Campus News

UW-Madison to remind campus of 'run, hide, fight' responses following Ohio State attack

UW-Madison Police Department will continue to host trainings and promote information about active shooter and attack responses following the Monday attacks at Ohio State University.

Image By: Will Chizek-Cardinal File Photo

An active shooter was reported at Ohio State University Monday, sending the campus into a lockdown for more than an hour. It was later clarified that an OSU student, Abdul Artan, ran into pedestrians with his car and attacked passersby with a knife, injuring 11 individuals.

Artan was fatally shot by a campus police officer following the attack, according to OSU’s student newspaper The Lantern.

UW-Madison has not officially responded to the event, though Dean of Students Lori Berquam expressed support on Twitter.

University spokesperson Meredith McGlone said the UW-Madison Police Department is always prepared for a similar situation to arise on campus.

“Particularly when [this happens] on a college, I think that resonates with a lot of folks,” McGlone said. “UWPD is always training and preparing for how to keep campus safe and help people respond as best they can in the event that anything like this were to occur.”

UWPD published a tweet saying their thoughts were with everyone at OSU, including the police that responded to the scene.

UWPD spokesperson Marc Lovicott said the police department will push information that will refresh the campus community on safety and handling of attack situations later this week once the events that took place at OSU have been processed. He said UWPD has been trained and has worked on campus to take precautions against occurrences such as knife attacks and active shooters.

“Every situation is different, but we would respond to whatever we have in front of us,” Lovicott said. “We'll respond as a police department, do the best we can to make sure our campus is safe and try to eliminate the threat as best we can.”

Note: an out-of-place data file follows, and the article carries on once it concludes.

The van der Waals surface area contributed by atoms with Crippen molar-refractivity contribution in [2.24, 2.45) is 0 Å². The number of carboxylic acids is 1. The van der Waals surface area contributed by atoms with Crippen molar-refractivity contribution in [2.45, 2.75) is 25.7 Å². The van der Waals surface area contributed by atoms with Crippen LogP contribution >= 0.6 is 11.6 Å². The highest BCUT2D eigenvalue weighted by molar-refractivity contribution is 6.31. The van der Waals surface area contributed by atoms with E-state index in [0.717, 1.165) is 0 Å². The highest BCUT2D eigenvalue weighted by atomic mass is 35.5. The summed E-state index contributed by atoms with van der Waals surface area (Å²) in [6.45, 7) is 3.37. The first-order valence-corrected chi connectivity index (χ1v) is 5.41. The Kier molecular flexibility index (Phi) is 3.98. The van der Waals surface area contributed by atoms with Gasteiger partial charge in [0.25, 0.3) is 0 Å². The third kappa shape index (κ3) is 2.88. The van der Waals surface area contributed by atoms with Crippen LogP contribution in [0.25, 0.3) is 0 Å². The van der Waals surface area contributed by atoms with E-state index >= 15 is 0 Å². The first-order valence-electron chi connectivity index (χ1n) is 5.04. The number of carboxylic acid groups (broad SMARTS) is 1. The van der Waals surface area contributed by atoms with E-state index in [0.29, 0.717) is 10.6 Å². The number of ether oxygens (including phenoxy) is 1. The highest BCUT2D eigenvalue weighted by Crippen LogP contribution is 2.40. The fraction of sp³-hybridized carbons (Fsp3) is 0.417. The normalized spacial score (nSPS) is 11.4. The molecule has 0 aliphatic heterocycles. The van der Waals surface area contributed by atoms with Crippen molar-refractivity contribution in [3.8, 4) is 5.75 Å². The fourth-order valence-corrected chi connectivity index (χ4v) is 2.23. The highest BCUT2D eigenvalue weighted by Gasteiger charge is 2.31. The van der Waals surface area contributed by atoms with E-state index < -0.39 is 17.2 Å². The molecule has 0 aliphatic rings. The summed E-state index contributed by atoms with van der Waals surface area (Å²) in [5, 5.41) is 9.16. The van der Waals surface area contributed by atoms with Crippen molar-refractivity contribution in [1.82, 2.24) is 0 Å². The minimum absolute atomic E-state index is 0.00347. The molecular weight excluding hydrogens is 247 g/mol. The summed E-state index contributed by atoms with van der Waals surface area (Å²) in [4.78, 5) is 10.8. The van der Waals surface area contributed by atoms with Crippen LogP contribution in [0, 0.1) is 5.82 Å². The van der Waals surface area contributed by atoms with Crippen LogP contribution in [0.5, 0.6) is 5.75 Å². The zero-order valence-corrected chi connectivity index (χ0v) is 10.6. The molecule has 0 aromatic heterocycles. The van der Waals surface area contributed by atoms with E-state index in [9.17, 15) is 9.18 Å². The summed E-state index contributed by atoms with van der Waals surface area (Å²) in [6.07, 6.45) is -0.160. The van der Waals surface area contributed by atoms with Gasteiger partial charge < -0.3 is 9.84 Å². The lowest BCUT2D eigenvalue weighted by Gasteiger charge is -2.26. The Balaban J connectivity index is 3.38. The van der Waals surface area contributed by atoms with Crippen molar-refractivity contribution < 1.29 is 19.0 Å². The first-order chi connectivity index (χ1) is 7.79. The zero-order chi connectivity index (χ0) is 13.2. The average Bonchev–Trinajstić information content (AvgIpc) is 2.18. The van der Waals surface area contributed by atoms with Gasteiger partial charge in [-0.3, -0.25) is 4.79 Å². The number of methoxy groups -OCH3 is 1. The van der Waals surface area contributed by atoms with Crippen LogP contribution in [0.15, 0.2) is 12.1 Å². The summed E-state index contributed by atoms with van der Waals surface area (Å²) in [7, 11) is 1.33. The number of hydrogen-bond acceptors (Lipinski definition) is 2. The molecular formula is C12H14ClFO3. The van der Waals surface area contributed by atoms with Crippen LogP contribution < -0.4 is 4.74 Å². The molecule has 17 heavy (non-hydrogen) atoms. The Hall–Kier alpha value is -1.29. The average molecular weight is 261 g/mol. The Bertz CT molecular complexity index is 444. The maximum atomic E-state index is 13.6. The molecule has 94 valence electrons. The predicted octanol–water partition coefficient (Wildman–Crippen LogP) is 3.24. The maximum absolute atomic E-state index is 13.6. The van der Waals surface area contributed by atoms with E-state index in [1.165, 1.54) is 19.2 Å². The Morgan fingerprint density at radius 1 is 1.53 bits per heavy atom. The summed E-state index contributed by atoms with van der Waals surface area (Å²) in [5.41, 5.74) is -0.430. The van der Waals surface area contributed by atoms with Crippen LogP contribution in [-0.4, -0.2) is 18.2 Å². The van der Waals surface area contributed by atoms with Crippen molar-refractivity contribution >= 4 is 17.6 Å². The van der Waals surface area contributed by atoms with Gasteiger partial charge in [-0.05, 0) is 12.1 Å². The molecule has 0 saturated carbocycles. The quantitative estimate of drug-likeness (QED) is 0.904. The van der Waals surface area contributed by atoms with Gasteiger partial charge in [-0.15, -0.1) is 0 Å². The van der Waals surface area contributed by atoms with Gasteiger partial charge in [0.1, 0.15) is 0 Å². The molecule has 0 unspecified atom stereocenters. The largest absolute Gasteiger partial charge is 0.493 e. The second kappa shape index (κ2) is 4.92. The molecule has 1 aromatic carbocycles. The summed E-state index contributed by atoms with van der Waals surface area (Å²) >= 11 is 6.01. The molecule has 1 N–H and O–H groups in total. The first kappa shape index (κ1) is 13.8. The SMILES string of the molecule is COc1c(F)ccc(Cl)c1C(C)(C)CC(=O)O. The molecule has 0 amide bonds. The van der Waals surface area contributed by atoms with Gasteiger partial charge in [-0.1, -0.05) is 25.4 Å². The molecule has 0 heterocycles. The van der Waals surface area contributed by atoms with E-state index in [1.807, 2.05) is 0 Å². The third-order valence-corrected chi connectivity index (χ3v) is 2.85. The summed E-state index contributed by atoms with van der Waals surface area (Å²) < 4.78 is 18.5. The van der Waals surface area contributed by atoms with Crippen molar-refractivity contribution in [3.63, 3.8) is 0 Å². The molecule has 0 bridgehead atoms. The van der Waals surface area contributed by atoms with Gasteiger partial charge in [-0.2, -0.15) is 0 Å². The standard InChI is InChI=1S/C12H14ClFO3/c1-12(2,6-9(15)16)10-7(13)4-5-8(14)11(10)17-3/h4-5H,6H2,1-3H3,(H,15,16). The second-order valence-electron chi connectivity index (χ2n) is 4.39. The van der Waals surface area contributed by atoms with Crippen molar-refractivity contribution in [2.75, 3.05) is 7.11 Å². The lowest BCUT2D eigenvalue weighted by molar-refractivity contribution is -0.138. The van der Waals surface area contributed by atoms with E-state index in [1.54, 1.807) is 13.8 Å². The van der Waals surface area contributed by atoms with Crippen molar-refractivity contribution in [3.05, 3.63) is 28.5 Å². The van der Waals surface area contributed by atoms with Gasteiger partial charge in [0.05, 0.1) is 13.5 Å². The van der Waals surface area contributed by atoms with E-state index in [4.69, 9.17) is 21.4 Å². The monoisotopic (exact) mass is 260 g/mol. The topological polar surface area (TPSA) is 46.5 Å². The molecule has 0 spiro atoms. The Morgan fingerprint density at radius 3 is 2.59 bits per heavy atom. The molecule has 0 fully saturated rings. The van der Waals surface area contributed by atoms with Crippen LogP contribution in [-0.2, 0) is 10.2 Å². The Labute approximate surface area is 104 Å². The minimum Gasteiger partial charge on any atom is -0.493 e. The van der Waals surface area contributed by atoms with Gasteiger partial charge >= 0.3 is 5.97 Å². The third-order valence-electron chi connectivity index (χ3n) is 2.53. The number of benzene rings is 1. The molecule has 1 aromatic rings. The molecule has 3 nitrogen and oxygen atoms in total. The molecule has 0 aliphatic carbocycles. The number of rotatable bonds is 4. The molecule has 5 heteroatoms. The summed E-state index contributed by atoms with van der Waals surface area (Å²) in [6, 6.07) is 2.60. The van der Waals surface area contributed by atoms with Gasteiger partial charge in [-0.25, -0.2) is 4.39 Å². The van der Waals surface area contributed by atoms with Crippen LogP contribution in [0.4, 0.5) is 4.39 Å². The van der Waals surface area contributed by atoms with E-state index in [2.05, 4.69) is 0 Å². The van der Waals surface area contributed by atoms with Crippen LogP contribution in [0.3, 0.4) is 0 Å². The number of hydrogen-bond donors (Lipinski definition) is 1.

According to Lovicott, UWPD officers go through mandatory active shooter training at least once a year. Every member of the department participates in a variety of trainings, including how to handle an attacker who is using a knife. The programs are altered regularly to include different situations that actually occurred in recent events.

UWPD has also worked with the UW-Madison community to ensure that individuals on campus are aware of how to handle similar situations to the OSU event. They relaunched their active shooter response training program with an updated video and website this fall.

The police department offers regularly scheduled in-person trainings and also teaches these lessons to campus and community groups who request them. Lovicott said these one-on-one trainings with UWPD officers and groups that want to learn how to be prepared for active shooter and other attack situations have been successful.

Community Police Officer for University Apartments at UW-Madison Terry Evans tweeted that he could be contacted to conduct trainings.

“We've got these tools available to our community and we've been working very hard all semester long to get people trained and familiar with the terms ‘run, hide and fight,’ as we saw Ohio State use today, when alerting their campus about potentially harmful situations,” Lovicott said.

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